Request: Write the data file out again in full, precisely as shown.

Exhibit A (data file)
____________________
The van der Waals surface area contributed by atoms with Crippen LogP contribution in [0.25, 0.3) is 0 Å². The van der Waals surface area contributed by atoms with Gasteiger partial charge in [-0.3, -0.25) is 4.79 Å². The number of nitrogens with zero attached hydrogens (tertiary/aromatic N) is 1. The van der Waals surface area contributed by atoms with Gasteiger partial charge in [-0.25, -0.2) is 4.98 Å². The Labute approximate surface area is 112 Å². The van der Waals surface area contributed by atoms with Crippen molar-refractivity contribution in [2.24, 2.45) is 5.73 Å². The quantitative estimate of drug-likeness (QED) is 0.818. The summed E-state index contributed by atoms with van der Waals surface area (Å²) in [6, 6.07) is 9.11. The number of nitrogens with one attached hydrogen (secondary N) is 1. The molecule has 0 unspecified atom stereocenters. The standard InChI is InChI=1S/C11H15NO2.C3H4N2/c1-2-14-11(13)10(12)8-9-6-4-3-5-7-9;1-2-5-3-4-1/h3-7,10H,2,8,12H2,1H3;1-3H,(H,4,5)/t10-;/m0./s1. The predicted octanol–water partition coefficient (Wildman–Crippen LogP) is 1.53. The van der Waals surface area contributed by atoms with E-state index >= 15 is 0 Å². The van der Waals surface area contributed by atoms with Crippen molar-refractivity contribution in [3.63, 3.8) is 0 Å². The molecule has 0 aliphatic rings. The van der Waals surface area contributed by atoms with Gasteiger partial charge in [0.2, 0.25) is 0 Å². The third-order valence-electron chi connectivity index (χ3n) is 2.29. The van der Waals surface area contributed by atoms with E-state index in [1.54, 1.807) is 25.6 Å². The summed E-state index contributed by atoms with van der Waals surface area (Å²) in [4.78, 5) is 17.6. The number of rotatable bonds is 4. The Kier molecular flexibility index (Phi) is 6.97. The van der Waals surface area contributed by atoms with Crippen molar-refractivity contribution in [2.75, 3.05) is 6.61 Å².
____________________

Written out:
The van der Waals surface area contributed by atoms with Crippen LogP contribution in [0.25, 0.3) is 0 Å². The van der Waals surface area contributed by atoms with Gasteiger partial charge in [-0.3, -0.25) is 4.79 Å². The number of nitrogens with zero attached hydrogens (tertiary/aromatic N) is 1. The van der Waals surface area contributed by atoms with Gasteiger partial charge in [-0.25, -0.2) is 4.98 Å². The Labute approximate surface area is 112 Å². The van der Waals surface area contributed by atoms with Crippen molar-refractivity contribution in [2.24, 2.45) is 5.73 Å². The quantitative estimate of drug-likeness (QED) is 0.818. The summed E-state index contributed by atoms with van der Waals surface area (Å²) in [6, 6.07) is 9.11. The number of nitrogens with one attached hydrogen (secondary N) is 1. The molecule has 0 unspecified atom stereocenters. The standard InChI is InChI=1S/C11H15NO2.C3H4N2/c1-2-14-11(13)10(12)8-9-6-4-3-5-7-9;1-2-5-3-4-1/h3-7,10H,2,8,12H2,1H3;1-3H,(H,4,5)/t10-;/m0./s1. The predicted octanol–water partition coefficient (Wildman–Crippen LogP) is 1.53. The van der Waals surface area contributed by atoms with E-state index >= 15 is 0 Å². The van der Waals surface area contributed by atoms with Crippen molar-refractivity contribution in [3.63, 3.8) is 0 Å². The molecule has 0 aliphatic rings. The van der Waals surface area contributed by atoms with Gasteiger partial charge in [0.2, 0.25) is 0 Å². The third-order valence-electron chi connectivity index (χ3n) is 2.29. The van der Waals surface area contributed by atoms with E-state index in [1.54, 1.807) is 25.6 Å². The summed E-state index contributed by atoms with van der Waals surface area (Å²) in [4.78, 5) is 17.6. The number of rotatable bonds is 4. The Kier molecular flexibility index (Phi) is 6.97. The van der Waals surface area contributed by atoms with Crippen molar-refractivity contribution in [2.75, 3.05) is 6.61 Å².